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Johnson v. M'Intosh: Reflections on the 200th Anniversary of a Foundational Case on Property Law and Indigenous Rights in the United States
Johnson v. M'Intosh, decided in 1823, dealt with so-called acquisition by discovery and conquest and the need to choose between competing claims to property ownership from divergent chains of title, consequently affecting the rights of indigenous peoples and the rules governing transfer of property in the early days of the United States. It remains a controversial and influential decision, shaping the legal framework around indigenous land rights to this day. Join the Tribal Law & Economics Program and its panel of experts for a discussion of the case.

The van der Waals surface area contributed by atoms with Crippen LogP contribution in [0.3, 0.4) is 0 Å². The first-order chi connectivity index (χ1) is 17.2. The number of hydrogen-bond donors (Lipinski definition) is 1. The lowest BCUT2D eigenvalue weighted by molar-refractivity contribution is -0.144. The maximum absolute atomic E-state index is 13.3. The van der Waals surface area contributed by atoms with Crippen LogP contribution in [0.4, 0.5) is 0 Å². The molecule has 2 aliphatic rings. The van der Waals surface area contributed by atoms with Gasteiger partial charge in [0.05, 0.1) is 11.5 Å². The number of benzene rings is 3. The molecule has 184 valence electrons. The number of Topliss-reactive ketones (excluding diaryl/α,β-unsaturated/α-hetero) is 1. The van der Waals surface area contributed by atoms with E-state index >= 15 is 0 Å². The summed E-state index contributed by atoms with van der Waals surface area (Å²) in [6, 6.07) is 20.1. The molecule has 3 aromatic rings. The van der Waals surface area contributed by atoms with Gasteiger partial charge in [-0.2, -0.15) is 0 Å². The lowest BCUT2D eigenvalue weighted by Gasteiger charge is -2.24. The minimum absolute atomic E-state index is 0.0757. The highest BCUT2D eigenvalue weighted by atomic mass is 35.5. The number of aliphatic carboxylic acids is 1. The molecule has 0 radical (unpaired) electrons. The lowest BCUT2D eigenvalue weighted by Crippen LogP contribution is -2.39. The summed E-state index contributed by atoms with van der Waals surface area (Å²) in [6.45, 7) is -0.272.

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Bethany Berger
Wallace Stevens Professor of Law @University of Connecticut School of Law
Eric R. Claeys
Professor of Law @George Mason University Antonin Scalia Law School
Adam Crepelle
Assistant Professor of Law; Director, LEC Tribal Law & Economics Program @George Mason University Antonin Scalia Law School
Robert Miller
Professor of Law @Sandra Day O'Connor College of Law